Back in 1996, in an effort to encourage the growth of the new "internet," Congress passed Section 230 of the Communications Decency Act, immunizing the new platforms from liability for their users' posts.
If you ask Google, which owns YouTube, they'll tell you that the law provides absolute immunity from liability for actions — including terrorist attacks — that are arguably provoked by violent videos recommended by its algorithms.
If you ask the parents of a girl killed in a terrorist attack supposedly recommended by a YouTube algorithm, they will tell you that YouTube and its parent, Google, should be held responsible.
In this strange debate, or, rather, in this debate with strange bedfellows, liberals are arguing for less free speech and conservatives for more, a function of the fact that the platforms have banned former President Donald Trump and his ilk, to the great consternation of conservatives, but not done enough, according to liberals, to ban hate, white supremacy and right-wing lies.
So, who is right?
Two hundred plus years of jurisprudence interpreting the First Amendment, which protects free speech as against state action, has made clear just how difficult it is to draw lines in this arena.
Speech is powerful.
It does provoke.
And in the marketplace of ideas, the truth does not always win out; sometimes, hate, ignorance and evil attract more adherents.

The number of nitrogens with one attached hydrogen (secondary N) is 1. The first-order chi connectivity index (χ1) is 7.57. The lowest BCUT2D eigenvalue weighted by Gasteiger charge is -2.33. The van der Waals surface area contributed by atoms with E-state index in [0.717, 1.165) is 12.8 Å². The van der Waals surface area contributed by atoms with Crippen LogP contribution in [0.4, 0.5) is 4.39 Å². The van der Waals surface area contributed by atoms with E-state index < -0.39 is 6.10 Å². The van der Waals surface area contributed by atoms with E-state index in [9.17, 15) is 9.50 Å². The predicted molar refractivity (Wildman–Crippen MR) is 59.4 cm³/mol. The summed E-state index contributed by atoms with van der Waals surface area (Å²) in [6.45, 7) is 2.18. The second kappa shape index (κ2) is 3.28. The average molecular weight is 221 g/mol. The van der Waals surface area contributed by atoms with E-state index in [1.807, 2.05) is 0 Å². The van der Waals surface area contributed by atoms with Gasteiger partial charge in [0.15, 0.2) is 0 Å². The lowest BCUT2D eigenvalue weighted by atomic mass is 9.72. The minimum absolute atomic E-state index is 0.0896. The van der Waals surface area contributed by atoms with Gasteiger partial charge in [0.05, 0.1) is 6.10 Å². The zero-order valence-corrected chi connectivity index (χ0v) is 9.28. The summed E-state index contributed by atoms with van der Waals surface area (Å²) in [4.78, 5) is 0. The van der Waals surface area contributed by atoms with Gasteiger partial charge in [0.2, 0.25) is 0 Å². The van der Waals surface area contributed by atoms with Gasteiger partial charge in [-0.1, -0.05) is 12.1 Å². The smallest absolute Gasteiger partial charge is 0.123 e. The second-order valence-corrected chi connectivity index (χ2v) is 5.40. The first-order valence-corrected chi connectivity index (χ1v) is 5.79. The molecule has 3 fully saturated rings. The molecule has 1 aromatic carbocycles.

But recognizing that speech can be dangerous doesn't tell you how to draw lines or where the lines should be.
"I know it when I see it," the late Justice Potter Stewart famously wrote of obscenity, and while his definition has been much mocked, few have done better.
The test for incitement— falsely crying, "Fire!" in a crowded theater — requires that the threat of violence be imminent, which is not an easy test to apply, or meet, especially if it is being applied before anything goes wrong.
Hindsight may be 20/20, but the platforms attempting to engage in foresight have no such advantage.
Is it better for them to ban too much — or too little? In regulating the marketplace of ideas, are they in fact engaged in a "public function," which would make them accountable under the First Amendment?
Should Section 230 be modified or eliminated, so as to subject platforms to tort standards of liability?
Those tort standards of liability would still require plaintiffs, such as the parents in the case before the court, to prove a "but for" causal connection between the offensive videos and the terrorist acts.
In theory, that is not an easy standard.
But in practice, a jury shown horrible videos and then an act of horror may make connections after the fact that are more difficult to draw in advance.
The traditional challenge for civil libertarians is to assume that the power to decide which speech is allowed is not in your hands, but in the hands of someone you disagree with entirely (no doubt how conservatives feel right now), and ask yourself how much power that person should have.
Thus, the traditional argument for free speech is that no one can be trusted, or should be, to decide for us what we should or should not hear.
Lies about the dangers of vaccines, which could cost children's lives?
Should those be protected? Why?
Violent videos spewing hatred based on religion or race or ethnic origin?
Should hate be protected?
Calls to overturn democratically elected slates of electors? Is there a place for them online?
Susan Estrich is a politician, professor, lawyer and writer. Whether on the pages of newspapers such as The New York Times, the Los Angeles Times and The Washington Post or as a television commentator on countless news programs on CNN, Fox News, NBC, ABC, CBS and NBC, she has tackled legal matters, women's concerns, national politics and social issues. Read Susan Estrich's Reports — More Here.